Oldies But Goodies

There are some features of Vision, which, while not new, certainly deserve mention. Instruments and Names are two such features, which warrant some explanation.

As long as you have defined all the MIDI instruments in your rig using OMS, Vision can list all these instruments in the Instruments window. You can then set up transpositions, limit the key ranges, and so forth, for each instrument listed in this window. This is one of the best features of Vision, offering a host of useful functions for 'live' performance ‑‑‑ all laid out in an extremely clear and logical way. There's very little possibility for confusion here, especially compared to Notator Logic's potentially confusing MIDI Environment feature.

Once the Instruments window has been set up, you can allocate any of these instruments to any track, from a pop‑up menu adjacent to each track. And thanks to OMS and Galaxy, you can even access the names of the synth patches from your Galaxy files directly from within Vision. Galaxy is undoubtedly the best synthesizer editor available for the Mac, and has librarians for most popular synths, with editor modules for all the more important ones. If you use Galaxy to 'suck out' all the patches which are currently residing in the memories of all the synths in your rig via SysEx, you can then get the names of these Programs (to use Vision's jargon) into Vision, so that you can select actual patch names rather than program change numbers when you want a particular sound. If you don't have a Galaxy module for a particular synth, you can type in the patch names manually, although this is very laborious. A 'Note Names' feature is also provided, so that if you are using a drum machine or a sampler, you can actually name the sounds which correspond to the MIDI notes — a bass drum on C1, for instance, or a door‑slam sound effect on C3. But there's more yet — you can even name any specialised MIDI Controllers you are using, although all the standard ones are already named for you. The logic of all this is immediately obvious, and Vision scores yet more points over its competitors.

Vision is much more than a straightforward track‑based sequencer, as it may at first appear to be. Subsequences and Generated Sequences open up new horizons of flexibility and possibilities for experimentation. Once you have recorded a sequence containing one or more tracks, you can place this sequence into another track within another sequence, where it will appear as a 'subsequence' event. This way you can string several sequences together to form an arrangement of your music built from these various 'subsequences'. Another application is to create a sequence which has a loop that begins and ends in the middle of a sequence. You can also create nested subsequences, play subsequences simultaneously, and edit or transpose subsequences in a variety of extremely flexible ways. So you can use Vision as a pattern‑based sequencer rather than as the track‑based sequencer it appears to be at first glance. The power of this feature puts Vision on a par with the best of the competition.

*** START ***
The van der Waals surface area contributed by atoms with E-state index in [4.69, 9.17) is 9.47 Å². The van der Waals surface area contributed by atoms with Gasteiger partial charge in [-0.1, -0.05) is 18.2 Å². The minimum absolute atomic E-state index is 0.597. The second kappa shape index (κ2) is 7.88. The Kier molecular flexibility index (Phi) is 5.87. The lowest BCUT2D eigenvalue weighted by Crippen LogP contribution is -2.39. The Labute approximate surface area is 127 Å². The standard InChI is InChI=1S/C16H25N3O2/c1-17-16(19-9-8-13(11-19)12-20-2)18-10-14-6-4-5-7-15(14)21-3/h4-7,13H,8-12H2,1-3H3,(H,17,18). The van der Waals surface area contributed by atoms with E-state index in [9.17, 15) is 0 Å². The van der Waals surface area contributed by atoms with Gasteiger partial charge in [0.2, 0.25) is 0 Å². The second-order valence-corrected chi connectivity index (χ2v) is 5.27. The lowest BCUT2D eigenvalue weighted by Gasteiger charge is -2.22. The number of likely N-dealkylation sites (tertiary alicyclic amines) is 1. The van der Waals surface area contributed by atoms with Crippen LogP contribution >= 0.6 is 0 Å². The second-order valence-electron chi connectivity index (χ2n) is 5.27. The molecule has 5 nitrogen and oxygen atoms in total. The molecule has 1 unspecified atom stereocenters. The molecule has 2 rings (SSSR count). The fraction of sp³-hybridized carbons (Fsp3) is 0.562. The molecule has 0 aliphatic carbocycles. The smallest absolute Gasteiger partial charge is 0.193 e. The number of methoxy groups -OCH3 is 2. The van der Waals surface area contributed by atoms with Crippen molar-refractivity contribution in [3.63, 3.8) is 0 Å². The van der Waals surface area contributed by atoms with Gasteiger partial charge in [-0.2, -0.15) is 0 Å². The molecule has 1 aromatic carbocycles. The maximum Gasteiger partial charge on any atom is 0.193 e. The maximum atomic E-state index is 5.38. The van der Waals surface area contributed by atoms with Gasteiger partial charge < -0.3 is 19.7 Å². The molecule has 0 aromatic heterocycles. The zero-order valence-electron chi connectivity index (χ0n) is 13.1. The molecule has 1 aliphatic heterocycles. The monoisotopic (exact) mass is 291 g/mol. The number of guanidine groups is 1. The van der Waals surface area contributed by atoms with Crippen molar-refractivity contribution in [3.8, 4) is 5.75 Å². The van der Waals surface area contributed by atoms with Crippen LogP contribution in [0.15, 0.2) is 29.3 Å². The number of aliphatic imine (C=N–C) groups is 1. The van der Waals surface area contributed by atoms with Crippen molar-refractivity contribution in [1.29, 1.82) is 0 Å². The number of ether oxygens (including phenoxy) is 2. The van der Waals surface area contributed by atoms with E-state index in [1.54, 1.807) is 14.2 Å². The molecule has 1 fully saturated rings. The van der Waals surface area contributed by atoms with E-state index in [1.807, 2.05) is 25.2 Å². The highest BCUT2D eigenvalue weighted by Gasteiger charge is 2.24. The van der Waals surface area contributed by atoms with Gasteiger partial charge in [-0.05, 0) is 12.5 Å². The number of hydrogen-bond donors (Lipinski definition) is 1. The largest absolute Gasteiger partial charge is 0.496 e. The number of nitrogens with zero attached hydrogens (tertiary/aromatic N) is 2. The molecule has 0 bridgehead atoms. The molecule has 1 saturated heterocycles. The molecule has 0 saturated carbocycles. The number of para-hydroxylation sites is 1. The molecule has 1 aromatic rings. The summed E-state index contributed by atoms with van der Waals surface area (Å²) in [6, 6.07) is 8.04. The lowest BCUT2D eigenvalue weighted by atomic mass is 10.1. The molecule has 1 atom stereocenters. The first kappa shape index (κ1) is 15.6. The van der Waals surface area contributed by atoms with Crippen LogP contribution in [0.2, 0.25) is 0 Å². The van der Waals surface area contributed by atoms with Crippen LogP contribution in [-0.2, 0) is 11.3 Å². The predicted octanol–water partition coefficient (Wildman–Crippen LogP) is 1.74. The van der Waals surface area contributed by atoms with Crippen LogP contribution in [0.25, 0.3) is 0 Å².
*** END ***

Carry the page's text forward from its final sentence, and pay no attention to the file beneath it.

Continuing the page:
Vision can also generate new sequences based on performances you have previously recorded. Rather than allowing you too many possibilities to explore, Vision (sensibly, in my opinion) provides you with a restricted, but very useable, set of algorithms to let you generate new material from your original MIDI data. When you create a new Generated Sequence in the Sequences window, you are presented with various options. The Note Track of a generated sequence stores the notes, chords, and subsequences which Vision will use to create a new sequence, while the Rhythm Track stores rhythm data, from which you can make your Generated Sequence. The Attack Mode lets you choose whether the timing information in the generated sequence is taken from the Rhythm Track or Note Track, kept Constant, or generated Randomly. You can also allow the velocities of the notes in the Rhythm Track to affect the velocities of the Note Track notes as they are played — by an amount which depends on a percentage value you can set. The Duration Mode determines how Vision generates durations for a sequence, and also has a very comprehensive range of options to choose from. Using the Order pop‑up, you can choose the order in which the Note Track and Rhythm Track will play their contents. Once everything is set up the way you want it, Vision will use the Attack and Duration Modes together, with the Order information, to generate a new sequence based on existing notes and/or rhythms you have provided. Once you have created your new sequence, you can edit it to make it fit in with your music better; many of the options on offer are standard 'tricks of the trade', commonly used by composers, such as reversing a sequence of notes. Rather than taking you away from creating music by forcing you into mathematical ways of thinking, as some other software does, Vision again makes it as easy as possible for musicians to do the kind of things they often want to do.

Vision In Action